Professional Service Industries (“PSI”) is a lesson in what an Agency should not do when taking corrective action following a protest. In PSI, PSI had successfully protested the Federal Highway Administration’s (“FHWA”) award of an Indefinite Delivery/Indefinite Quantity facility operation support contract with a contract ceiling of $18 million to the only other offeror, Genex Systems, LLC (“Genex”). PSI protested the award of the new contract to Genex on the grounds, among other things, that there was no way that the Genex proposal could be technically acceptable because the proposed Genex program manager (the only identified Key Personnel position) did not satisfy the minimum experience requirements set forth in the solicitation. PSI’s proposed program manager had been in that position for 16 years at the FHWA facility. A critical component of the original solicitation dealt with the work requirements and qualifications for the awardee’s program manager. Following the protest, FHWA advised GAO it would take corrective action. The FHWA contracting officer directed a re-evaluation of the two proposals and issued a report on how each offeror’s program manager would be qualified. Based on the reports, FHWA again awarded the contract to Genex. PSI promptly protested again to GAO, which sustained the protest, finding that the record demonstrated that the proposed Genex program manager did not meet the minimum requirements stated in the solicitation. Not willing to let the award to Genex slip away so easily, FHWA advised GAO that it was going to amend the technical requirements for the key personnel, seek revised proposals from PSI and Genex, and conduct a new source selection process. PSI protested this corrective action as a pre-award protest to the Court of Federal Claims.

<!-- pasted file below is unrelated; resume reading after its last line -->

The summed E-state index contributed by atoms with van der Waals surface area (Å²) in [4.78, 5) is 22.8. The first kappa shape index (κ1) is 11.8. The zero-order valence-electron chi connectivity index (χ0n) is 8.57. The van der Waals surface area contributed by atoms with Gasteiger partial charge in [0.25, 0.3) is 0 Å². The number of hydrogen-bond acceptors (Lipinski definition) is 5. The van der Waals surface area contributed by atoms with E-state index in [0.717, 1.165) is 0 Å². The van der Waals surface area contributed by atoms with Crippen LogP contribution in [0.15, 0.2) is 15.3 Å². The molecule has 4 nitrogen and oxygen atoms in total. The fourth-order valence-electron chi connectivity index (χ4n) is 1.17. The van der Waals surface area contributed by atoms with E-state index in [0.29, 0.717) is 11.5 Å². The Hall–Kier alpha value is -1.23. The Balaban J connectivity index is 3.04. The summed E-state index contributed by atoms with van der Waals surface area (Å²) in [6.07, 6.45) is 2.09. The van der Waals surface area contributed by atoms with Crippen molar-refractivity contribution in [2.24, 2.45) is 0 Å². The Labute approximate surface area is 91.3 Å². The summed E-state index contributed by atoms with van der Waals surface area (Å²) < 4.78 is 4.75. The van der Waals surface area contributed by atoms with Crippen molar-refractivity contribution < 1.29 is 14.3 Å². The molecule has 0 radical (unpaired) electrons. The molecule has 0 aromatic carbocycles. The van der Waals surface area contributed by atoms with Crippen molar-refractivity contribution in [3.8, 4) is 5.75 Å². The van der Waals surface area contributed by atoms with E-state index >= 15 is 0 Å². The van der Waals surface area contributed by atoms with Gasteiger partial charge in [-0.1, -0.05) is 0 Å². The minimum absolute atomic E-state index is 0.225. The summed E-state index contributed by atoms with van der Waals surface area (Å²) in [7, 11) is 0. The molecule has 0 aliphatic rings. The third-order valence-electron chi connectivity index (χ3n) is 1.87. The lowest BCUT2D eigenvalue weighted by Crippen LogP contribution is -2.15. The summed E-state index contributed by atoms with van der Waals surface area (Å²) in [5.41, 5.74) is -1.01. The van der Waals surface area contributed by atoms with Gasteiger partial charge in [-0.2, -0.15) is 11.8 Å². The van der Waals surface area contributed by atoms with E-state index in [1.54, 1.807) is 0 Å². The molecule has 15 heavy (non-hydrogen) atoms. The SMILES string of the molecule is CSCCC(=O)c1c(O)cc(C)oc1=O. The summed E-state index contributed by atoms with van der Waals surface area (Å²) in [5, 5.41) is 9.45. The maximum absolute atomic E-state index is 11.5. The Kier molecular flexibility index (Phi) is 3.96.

In its decision, the Court made it clear that an Agency is within its rights to revise and reissue a solicitation, especially if it is to implement a GAO recommendation. The GAO in the second protest had indeed recommended a revision and reissuance as one of two recommended actions (the other being re-evaluation in light of requirements in the solicitation, in which case PSI presumably would have been awarded the contract). What the Court took issue with was that while FHWA obviously “watered down” the qualifications for the program manager, FHWA did not amend the contract requirements, creating a nonsensical result of a less qualified person having to do the same work that the GAO had already found Genex’s unqualified proposed program manager could not perform. The Court recognized that an Agency has a right to water down requirements but cited a string of cases where the modifications were made in good faith, not targeted in favor of a particular offeror or as a means to ensure fair and impartial competition. In PSI, the Court found instead that the modifications were arbitrary and capricious. The Court permanently enjoined FHWA from using the amended solicitation to award a contract.
The lesson for an Agency is that it can modify a solicitation, but in doing so it should not be targeting award to a specific offeror. The lesson for an offeror is to be vigilant in the review of solicitation modification and not be afraid to challenge them, especially when it appears that the modification results in a biased or targeted solicitation.